Tequila Trivia, Facts & Fascinating


  • Blanco – unaged

    Reposado aged 2 months, less than a year in oaks barrels any size

    Anejo one year – 3 years – small oak barrels

    Extra Anejo – More than 3 years – small oak barrels

  • Tequila was first produced in the 15th century near city of Tequila. The Aztecs previously made a fermented beverage from the agave plant, before the Spanish arrived in 1521. When the Spanish conquistadors ran out of their own brandy, they began to distill agave to produce one of North America’s first indigenous distilled spirits.

  • Around 1600 began mass-production at the first factory in Jalisco.

  • By 1608, the Cuervo family received the first license to commercially make tequila.

  • Don Cenobio Sauza, founder of Sauza Tequila was the first to export tequila to the United States, in 1873

  • Tequila is a small town 40 miles west of Guadalajara

  • 1000-2000 plants per acre, 500 million weber blue agave plants annually to harvest tequila

  • Agave matures as it grows, the average is about 12 years for maturation

  • Agave plants weigh up to 175 pounds

  • The pina weighs up to 50 pounds – a single pina produces only about 9 bottles of tequila

  • The plant favors altitudes over 5,000 ft and grows in rich volcanic sandy soils. Blue agave plants grow into large succulents, with spiky fleshy leaves, that can reach over 7 ft in height.

  • Blue agaves grown in the highlands region are in a moist climate producing more juice filled agave plants, larger in size, sweeter in aroma and taste; fruit, pepper, and citrus.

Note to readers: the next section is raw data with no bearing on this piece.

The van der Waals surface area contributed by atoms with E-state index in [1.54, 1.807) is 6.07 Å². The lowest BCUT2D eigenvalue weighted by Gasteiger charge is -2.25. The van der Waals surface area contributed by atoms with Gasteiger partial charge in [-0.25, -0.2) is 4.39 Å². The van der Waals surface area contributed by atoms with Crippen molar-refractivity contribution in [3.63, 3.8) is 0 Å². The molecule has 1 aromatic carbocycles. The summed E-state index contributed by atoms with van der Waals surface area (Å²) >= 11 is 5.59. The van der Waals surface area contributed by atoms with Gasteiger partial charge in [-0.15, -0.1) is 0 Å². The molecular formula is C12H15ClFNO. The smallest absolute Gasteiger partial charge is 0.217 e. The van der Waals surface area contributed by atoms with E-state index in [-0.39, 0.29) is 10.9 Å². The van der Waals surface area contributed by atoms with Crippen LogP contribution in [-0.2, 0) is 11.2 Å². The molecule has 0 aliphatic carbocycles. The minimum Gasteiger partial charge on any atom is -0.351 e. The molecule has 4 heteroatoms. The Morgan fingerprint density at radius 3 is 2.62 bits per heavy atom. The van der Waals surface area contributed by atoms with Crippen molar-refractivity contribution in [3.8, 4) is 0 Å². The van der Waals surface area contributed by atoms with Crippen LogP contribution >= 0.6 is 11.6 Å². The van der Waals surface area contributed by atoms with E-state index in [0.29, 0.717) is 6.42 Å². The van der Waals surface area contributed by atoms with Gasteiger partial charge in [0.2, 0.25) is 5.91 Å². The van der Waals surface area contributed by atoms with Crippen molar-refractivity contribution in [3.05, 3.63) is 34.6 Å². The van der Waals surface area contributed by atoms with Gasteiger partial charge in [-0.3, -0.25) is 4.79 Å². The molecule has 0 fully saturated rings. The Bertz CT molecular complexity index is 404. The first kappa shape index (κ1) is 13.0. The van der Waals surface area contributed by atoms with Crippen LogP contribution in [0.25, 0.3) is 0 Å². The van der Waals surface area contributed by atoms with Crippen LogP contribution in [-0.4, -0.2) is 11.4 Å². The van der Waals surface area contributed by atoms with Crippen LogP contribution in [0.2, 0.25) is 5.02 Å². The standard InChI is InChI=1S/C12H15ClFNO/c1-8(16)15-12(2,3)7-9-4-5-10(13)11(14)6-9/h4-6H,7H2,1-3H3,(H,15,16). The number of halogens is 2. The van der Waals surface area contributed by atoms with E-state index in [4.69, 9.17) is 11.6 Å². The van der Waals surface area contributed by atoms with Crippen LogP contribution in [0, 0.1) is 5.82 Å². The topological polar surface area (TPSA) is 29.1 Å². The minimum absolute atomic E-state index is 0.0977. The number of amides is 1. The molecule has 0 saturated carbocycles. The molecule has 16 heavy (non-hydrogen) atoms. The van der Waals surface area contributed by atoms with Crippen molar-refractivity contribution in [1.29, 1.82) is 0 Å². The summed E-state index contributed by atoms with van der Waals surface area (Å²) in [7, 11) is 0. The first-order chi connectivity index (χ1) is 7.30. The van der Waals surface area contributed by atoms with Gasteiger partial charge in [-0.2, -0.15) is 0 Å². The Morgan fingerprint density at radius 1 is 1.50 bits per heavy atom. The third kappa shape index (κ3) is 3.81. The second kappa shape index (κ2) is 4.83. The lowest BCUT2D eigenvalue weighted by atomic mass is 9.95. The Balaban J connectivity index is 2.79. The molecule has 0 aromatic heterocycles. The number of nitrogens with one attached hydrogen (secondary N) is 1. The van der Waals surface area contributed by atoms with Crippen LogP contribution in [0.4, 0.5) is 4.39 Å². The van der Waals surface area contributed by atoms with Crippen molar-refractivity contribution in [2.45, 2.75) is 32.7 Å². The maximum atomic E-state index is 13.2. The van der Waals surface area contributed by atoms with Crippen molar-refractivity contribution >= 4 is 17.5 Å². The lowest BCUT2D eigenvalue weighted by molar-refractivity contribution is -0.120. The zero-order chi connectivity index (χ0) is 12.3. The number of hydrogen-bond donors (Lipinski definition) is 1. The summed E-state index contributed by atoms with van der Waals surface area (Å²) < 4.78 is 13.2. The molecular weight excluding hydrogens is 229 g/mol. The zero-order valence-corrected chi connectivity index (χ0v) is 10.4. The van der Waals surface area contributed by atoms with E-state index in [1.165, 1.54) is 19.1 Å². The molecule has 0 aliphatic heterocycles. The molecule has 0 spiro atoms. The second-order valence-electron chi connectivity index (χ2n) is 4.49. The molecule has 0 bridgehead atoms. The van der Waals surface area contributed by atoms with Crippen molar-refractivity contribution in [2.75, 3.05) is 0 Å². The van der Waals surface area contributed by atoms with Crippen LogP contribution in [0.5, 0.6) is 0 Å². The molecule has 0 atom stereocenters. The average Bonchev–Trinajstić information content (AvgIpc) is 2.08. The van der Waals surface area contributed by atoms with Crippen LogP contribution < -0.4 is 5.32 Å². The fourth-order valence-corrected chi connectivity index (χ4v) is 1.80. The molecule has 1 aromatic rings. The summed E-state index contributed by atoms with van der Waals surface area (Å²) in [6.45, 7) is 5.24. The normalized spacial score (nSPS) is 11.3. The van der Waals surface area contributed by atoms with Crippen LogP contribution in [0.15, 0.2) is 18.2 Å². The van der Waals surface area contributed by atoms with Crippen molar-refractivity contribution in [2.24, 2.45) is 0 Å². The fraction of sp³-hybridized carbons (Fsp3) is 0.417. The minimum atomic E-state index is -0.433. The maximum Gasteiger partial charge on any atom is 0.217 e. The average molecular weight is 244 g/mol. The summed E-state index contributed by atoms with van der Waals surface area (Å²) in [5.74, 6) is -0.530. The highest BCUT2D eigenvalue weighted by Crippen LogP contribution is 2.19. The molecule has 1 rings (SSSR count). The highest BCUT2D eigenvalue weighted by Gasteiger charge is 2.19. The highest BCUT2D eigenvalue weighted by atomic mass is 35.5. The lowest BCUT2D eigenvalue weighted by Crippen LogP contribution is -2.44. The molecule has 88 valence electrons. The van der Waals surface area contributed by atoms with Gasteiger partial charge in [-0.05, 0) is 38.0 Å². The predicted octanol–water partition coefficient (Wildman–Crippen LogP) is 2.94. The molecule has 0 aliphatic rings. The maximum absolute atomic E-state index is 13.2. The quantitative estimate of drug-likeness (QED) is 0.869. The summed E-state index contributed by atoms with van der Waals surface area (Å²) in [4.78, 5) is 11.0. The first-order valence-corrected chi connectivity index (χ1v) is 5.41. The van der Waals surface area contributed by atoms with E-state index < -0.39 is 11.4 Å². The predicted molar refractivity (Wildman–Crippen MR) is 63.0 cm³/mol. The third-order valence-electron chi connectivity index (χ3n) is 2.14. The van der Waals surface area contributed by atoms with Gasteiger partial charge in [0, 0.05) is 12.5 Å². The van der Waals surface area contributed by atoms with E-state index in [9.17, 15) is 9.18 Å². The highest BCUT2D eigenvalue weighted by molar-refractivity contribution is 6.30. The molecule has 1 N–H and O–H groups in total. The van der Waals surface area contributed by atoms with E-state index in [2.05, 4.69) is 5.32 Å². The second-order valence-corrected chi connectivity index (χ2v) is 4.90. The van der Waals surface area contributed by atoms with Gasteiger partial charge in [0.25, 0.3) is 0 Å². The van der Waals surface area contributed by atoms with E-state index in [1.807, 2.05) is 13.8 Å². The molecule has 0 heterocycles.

• Agaves harvested in the lowlands, grow in drier soils with limited water. smaller in size have a more herbaceous fragrance and flavor –characteristics reference mineral, earthy flavor.

  • Agaves are pollinated by long-nose bats. This agave-bat relationship is mutually beneficial. The bats, hover like a hummingbird, use their long muzzles to feed on the high-fructose nectar of the agave. At the same time, the plants’ pollen collects on the bats’ fur. The bats then travel from plant to plant, spreading pollen as they drink from the nectar-filled stalks that bloom each night across the southwestern U.S. and Mexico.

  • The Norma Official Mexicana (Official Mexican Standard) is the name and applies to of each of a series of official standards and regulations for the process and activities related to agave supply, production, bottling, marketing and business practices linked to tequila. They are more commonly referred to as NOM or normas. All 100% agave tequilas must have a NOM identifier on the bottle.

  • The number after NOM is the distillery number, assigned by the government. The NOM identifier means the tequila meets government standards.